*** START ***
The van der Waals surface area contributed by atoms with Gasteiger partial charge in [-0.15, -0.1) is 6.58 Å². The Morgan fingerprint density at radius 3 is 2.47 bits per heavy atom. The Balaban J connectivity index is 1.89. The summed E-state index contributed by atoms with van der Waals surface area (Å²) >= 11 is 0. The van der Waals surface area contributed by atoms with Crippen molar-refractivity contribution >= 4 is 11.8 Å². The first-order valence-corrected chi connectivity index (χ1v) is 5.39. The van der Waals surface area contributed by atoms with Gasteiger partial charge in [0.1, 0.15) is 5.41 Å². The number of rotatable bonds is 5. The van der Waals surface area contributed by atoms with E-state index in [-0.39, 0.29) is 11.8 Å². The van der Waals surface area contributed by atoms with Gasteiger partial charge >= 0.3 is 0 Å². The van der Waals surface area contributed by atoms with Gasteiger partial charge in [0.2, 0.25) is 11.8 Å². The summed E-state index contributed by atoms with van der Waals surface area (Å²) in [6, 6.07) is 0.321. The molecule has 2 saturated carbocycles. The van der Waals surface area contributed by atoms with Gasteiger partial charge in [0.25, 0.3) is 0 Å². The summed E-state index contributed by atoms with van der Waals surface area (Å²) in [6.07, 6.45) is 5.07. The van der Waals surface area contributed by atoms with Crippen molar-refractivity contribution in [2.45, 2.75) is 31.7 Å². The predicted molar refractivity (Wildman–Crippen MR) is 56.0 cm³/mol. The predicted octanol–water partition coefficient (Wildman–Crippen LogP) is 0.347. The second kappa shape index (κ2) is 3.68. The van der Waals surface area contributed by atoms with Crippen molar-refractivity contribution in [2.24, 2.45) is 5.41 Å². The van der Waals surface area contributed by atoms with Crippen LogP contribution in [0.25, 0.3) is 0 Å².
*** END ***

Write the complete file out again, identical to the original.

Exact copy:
The van der Waals surface area contributed by atoms with Gasteiger partial charge in [-0.15, -0.1) is 6.58 Å². The Morgan fingerprint density at radius 3 is 2.47 bits per heavy atom. The Balaban J connectivity index is 1.89. The summed E-state index contributed by atoms with van der Waals surface area (Å²) >= 11 is 0. The van der Waals surface area contributed by atoms with Crippen molar-refractivity contribution >= 4 is 11.8 Å². The first-order valence-corrected chi connectivity index (χ1v) is 5.39. The van der Waals surface area contributed by atoms with Gasteiger partial charge in [0.1, 0.15) is 5.41 Å². The number of rotatable bonds is 5. The van der Waals surface area contributed by atoms with E-state index in [-0.39, 0.29) is 11.8 Å². The van der Waals surface area contributed by atoms with Gasteiger partial charge >= 0.3 is 0 Å². The van der Waals surface area contributed by atoms with Gasteiger partial charge in [0.2, 0.25) is 11.8 Å². The summed E-state index contributed by atoms with van der Waals surface area (Å²) in [6, 6.07) is 0.321. The molecule has 2 saturated carbocycles. The van der Waals surface area contributed by atoms with Gasteiger partial charge in [0.25, 0.3) is 0 Å². The summed E-state index contributed by atoms with van der Waals surface area (Å²) in [6.07, 6.45) is 5.07. The van der Waals surface area contributed by atoms with Crippen molar-refractivity contribution in [2.45, 2.75) is 31.7 Å². The predicted molar refractivity (Wildman–Crippen MR) is 56.0 cm³/mol. The predicted octanol–water partition coefficient (Wildman–Crippen LogP) is 0.347. The second kappa shape index (κ2) is 3.68. The van der Waals surface area contributed by atoms with Crippen molar-refractivity contribution in [2.24, 2.45) is 5.41 Å². The van der Waals surface area contributed by atoms with Crippen LogP contribution in [0.25, 0.3) is 0 Å².